Alaska District Court Undermines The Sanctity Of Bristol Palin's Marriage
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Another state falls to the scourge of recognizing that gay Americans are just like not-gay Americans and therefore deserve all the same rights, just like regular Americans, because they are regular Americans. This time, the honor goes to up there in Alaska.
On Sunday, District Court Judge Timothy M. Burgess found Alaska's ban on gay marriage unconstitutional (because it is, duh), and wrote that Alaska must all-caps bold "IMMEDIATELY" stop enforcing its ban, which is unconstitutional. This will probably make Bristol Palin, self-appointed official spokesidiot for the sanctity of traditional marriage, very sad. But maybe President Obama can explain it to her.
For the rest of us who understand that ending discrimination is actually a good thing, here are some of the highlights from the judge's opinion:
The Plaintiffs in this case do not ask the Court to recognize an entirely new fundamental right to same-sex marriage; rather, Plaintiffs wish to participate in the existing liberty granted to other couples to make a deeply personal choice about a private family matter. [...]
The Court has been called upon to use reasoned judgment to interpret the right to choose whom to marry and the breadth of that right under substantive due process. It is in consideration of this duty that the Court finds that marriage between individuals of the same sex is encompassed by our nation’s longstanding fundamental right to marry.
You might even say the court is upholding traditional marriage, in that marriage is a longstanding right, so really, it's the schmucks who want to say it isn't who are trying to rewrite the laws. BOOM.
Even if we accept the Defendants’ contention that Alaska’s same-sex marriage laws were not intended to discriminate against or harm same-sex couples, but rather to “retain the traditional definition of marriage,” the fact is that the laws do discriminate.
Yeah, no one is really buying that "we're not trying to discriminate" nonsense anymore. Everyone knows that's exactly what the laws were intended to do. And judges aren't going to stand for it anymore. The jig is up, bigots.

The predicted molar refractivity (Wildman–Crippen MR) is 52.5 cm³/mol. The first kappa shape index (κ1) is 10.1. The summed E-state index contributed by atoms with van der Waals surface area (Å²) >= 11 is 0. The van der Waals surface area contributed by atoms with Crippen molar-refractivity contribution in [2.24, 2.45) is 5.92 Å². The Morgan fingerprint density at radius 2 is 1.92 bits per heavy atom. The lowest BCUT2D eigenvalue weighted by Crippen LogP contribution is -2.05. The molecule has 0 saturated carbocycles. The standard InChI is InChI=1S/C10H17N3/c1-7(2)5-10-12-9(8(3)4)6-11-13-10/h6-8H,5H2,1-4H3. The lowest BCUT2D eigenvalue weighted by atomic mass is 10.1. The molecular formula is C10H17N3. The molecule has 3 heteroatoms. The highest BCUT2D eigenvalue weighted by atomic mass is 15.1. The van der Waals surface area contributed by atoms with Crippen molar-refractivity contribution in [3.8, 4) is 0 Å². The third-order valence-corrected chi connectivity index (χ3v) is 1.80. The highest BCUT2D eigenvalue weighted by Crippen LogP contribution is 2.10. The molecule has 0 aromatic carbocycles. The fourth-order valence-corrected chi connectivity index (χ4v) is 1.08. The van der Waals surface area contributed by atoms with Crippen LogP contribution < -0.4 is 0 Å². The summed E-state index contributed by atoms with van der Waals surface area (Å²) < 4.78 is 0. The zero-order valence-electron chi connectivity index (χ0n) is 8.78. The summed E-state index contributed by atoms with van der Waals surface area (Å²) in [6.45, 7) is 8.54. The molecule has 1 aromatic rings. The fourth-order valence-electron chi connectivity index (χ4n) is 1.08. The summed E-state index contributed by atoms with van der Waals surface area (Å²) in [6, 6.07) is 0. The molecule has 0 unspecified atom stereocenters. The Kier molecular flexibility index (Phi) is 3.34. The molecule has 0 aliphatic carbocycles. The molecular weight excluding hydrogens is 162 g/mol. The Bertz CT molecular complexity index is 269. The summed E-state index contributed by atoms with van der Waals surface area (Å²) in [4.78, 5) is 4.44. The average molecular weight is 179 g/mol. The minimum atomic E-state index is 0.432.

Just as in Latta, the Defendants have provided the Court with little more than uncorroborated suggestions about the impact of same-sex marriage. Without persuasive factual findings to evaluate, the Court finds that there is inadequate support for the contention that banning same-sex marriages has any rational relationship to the preservation of traditional marriages.
The Latta decision, which seems like ancient news already, was the 9th Circuit's ruling last week that Nevada and Idaho can totally get their gay on. Supreme Court Justice Anthony Kennedy said, "No, wait, hang on," then said, "Ok, Nevada, you can go ahead," then said, "Yeah, you too, Idaho." All in the span of a few days.
Any state interests identified by Defendants are insufficient for Alaska’s same-sex marriage laws to pass constitutional muster under due process or equal protection. […]
With this ruling, the Court hereby DECLARES that Alaska’s same-sex marriage laws are unconstitutional for violating the Due Process and Equal Protection Clauses of the Fourteenth Amendment to the United States Constitution.
And that's that. Congratulations, Alaska.
Oh, P.S. There is also this great footnote, which kind of says it all:
When oral argument began, a stay by the Supreme Court was in place as to part of the Latta decision; by the end of oral argument, that stay had been lifted.
It is literally -- for real literally, not the Joe Biden kind -- impossible to keep up with the rate at which marriage equality is sweeping the nation. Which is awesome.